“It was taught: A city in which there are non-Jews and Jews, you appoint collectors from the non-Jews and collectors from the Jews and you collect from non-Jews and Jews in order to support the poor non-Jews and Jews of the city and one visits the sick non-Jews and the sick Jews and we bury the dead non-Jews and the dead Jews and we comfort the non-Jewish mourners and the Jewish mourners and we launder the clothing of the non-Jews and clothing of the Jews because of the ways of peace” (Jerusalem Talmud Gittin Chapter 5, Halacha 9, 33a).
It is an interesting nuanced text. First, we do not need to collect money for the non-Jews, but we do need to ensure that they have collectors who are doing what is necessary to finance their community’s institutions that care for the poor. Beyond actual money, the Talmud goes on to command us to visit their sick, bury their dead, comfort their mourners and launder their clothing.
Why? Because of the ways of peace. This is distinctly different from the Talmudic answer of “to avoid hostility” that is provided in other cases justifying the relationship between Jew and non-Jew.
The “ways of peace” suggests something much deeper that, to my mind, connects to a passage in Pirkei Avot (Ethics of the Fathers) which brought in the name of Rabbi Akiva. The passage says that mankind are beloved because they were created in the image of God. Pulling back the layers of difference to moments of pain, suffering, loss and indignity, we are all bound by the common denominator of our humanness.
Rabbi Soloveitchik in his essay Abraham’s Journey writes that the universal problems faced by humanity are also faced by the Jew. For this reason, Jews are duty-bound to contribute to the general welfare, regardless of the treatment accorded to them by society. Nonetheless, thousands of years of persecution, suffering and worse at the hands of non-Jews has led to a reflexively dismissive attitude regarding our responsibility to outsiders.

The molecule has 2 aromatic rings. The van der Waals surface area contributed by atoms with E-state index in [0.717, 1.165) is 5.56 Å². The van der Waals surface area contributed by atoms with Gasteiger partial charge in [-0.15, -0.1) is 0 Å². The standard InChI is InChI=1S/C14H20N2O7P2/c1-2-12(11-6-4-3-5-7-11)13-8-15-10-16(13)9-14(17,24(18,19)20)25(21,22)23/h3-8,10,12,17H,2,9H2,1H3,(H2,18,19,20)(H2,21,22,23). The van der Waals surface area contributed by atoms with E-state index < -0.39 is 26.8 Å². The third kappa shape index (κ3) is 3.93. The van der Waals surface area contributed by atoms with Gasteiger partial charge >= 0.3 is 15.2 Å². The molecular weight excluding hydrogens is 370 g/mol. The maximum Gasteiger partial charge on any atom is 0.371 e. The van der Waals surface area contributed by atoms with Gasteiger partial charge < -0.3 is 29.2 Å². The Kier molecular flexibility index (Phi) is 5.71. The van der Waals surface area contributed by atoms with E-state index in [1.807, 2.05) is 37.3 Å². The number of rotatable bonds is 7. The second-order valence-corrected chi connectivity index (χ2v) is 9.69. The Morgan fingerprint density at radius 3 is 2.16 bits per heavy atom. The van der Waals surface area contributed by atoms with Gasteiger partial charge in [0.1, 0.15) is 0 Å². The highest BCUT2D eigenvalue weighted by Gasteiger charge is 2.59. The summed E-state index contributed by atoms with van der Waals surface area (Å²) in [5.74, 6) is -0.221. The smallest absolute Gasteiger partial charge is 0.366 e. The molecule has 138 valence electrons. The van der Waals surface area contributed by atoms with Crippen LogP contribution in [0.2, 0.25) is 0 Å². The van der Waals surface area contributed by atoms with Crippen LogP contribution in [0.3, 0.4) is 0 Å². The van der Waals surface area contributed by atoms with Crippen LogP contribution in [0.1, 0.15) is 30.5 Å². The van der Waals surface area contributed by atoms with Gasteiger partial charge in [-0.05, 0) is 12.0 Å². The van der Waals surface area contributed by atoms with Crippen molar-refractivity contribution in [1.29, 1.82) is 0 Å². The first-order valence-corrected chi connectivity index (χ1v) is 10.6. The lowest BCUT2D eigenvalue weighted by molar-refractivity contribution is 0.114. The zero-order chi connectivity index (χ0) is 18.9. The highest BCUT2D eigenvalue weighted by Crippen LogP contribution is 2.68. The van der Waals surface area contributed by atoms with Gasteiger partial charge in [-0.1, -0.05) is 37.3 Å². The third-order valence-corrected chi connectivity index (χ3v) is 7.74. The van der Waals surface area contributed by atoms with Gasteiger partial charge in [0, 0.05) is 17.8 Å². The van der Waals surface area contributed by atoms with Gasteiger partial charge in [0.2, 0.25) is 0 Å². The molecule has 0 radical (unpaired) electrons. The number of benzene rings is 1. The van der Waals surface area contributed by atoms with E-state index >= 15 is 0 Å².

Former chief rabbi Yehuda Unterman in his responsa Shevet M’Yehuda decried this attitude: “Lately it has become customary among our teachers to state that there is no real obligation toward bettering the life of non-Jews… and there is no need to encourage the community to support non-Jews with tzedakah and kindness, for any such acts are only done for the sake of ways of peace and thus have no real source in the Torah law. Therefore, we must define the true concept of ways of peace. It is not just a means to keep Judaism safe from non-Jewish hatred, but flows from the core ethical teachings of the Torah.”
To be a religious person is to follow what God demands of us throughout the Torah, particularly in the portion of Mishpatim which awakens us to the call for social justice throughout the strata of society. Until recently we were unable to fulfill these injunctions, given our own vulnerability and need to rely on ourselves for basic services to survive. Now that we have the power, resources and ability, we must listen to the cries of the vulnerable and oppressed, and see their suffering, even when others look away. ■